Please note that due to factors including low market capitalization and/or insufficient public float, we consider iVillage and Mamma.com to be small-cap stocks. You should be aware that such stocks are subject to more risk than stocks of larger companies, including greater volatility, lower liquidity and less publicly available information, and that postings such as this one can have an effect on their stock prices.
P.S. from TheStreet.com Editor-in-Chief, Dave Morrow:
It's always been my opinion that it pays to have more -- not fewer -- expert market views and analyses when you're making investing or trading decisions. That's why I recommend you take advantage of our
premium Web site, where you'll get in-depth commentary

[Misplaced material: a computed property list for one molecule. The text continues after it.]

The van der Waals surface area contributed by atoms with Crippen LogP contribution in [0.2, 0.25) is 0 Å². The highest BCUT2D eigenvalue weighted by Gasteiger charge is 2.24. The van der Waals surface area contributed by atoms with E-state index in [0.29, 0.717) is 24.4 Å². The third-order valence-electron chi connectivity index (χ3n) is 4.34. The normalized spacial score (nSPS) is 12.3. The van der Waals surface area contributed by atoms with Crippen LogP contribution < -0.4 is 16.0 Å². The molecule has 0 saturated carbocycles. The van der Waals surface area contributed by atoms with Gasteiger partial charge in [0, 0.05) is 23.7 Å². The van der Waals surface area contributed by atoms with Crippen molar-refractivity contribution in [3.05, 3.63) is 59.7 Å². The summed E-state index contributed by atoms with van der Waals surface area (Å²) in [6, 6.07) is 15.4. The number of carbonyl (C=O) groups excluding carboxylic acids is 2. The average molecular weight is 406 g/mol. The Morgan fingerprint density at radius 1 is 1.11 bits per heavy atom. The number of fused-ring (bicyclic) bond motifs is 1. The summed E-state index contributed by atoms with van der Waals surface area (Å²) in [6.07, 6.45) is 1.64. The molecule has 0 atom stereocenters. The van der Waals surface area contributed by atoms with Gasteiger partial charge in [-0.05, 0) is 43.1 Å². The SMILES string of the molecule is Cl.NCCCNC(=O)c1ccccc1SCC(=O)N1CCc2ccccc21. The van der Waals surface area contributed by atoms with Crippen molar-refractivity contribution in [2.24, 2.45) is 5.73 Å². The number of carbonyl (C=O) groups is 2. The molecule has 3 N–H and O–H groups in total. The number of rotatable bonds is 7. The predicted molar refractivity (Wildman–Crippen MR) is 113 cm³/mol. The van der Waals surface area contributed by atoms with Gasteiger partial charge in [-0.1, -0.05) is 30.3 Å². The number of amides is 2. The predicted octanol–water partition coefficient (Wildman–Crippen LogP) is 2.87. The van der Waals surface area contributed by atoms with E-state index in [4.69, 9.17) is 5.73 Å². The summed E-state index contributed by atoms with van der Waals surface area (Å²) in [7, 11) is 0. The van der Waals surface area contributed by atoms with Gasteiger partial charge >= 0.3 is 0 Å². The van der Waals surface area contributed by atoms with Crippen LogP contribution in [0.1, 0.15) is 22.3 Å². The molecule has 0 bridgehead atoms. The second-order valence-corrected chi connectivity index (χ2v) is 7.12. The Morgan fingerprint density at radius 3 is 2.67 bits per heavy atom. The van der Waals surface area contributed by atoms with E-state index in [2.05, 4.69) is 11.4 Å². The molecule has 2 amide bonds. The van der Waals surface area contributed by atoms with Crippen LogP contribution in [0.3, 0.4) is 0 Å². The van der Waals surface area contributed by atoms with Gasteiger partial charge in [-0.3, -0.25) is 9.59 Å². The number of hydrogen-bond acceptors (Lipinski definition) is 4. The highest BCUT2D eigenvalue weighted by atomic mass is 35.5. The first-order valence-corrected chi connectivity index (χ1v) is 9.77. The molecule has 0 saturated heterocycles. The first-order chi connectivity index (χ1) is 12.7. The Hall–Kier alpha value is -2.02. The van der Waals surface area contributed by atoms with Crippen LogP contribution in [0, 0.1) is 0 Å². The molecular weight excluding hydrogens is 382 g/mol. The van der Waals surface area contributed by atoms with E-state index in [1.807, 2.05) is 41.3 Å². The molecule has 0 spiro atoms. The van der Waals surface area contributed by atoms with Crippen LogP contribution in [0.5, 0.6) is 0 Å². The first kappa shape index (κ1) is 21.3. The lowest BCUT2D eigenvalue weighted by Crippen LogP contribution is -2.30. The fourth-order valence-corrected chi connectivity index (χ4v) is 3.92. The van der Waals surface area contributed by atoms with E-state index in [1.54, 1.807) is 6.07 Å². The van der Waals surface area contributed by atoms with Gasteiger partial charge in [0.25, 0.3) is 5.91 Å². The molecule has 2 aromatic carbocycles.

money-making strategies from over 50 Wall Street pros, including Jim Cramer. Take my advice --
At the time of publication, Altucher and/or his fund was long RealNetworks, although positions may change at any time.
James Altucher is a managing partner at Formula Capital, an alternative asset management firm that runs several quantitative-based hedge funds as well as a fund of hedge funds. He is also the author of
Trade Like a Hedge Fund
Trade Like Warren Buffett
. Under no circumstances does the information in this column represent a recommendation to buy or sell stocks. Altucher appreciates your feedback;
to send him an email.
TheStreet.com has a revenue-sharing relationship with Amazon.com under which it receives a portion of the revenue from Amazon purchases by customers directed there from TheStreet.com.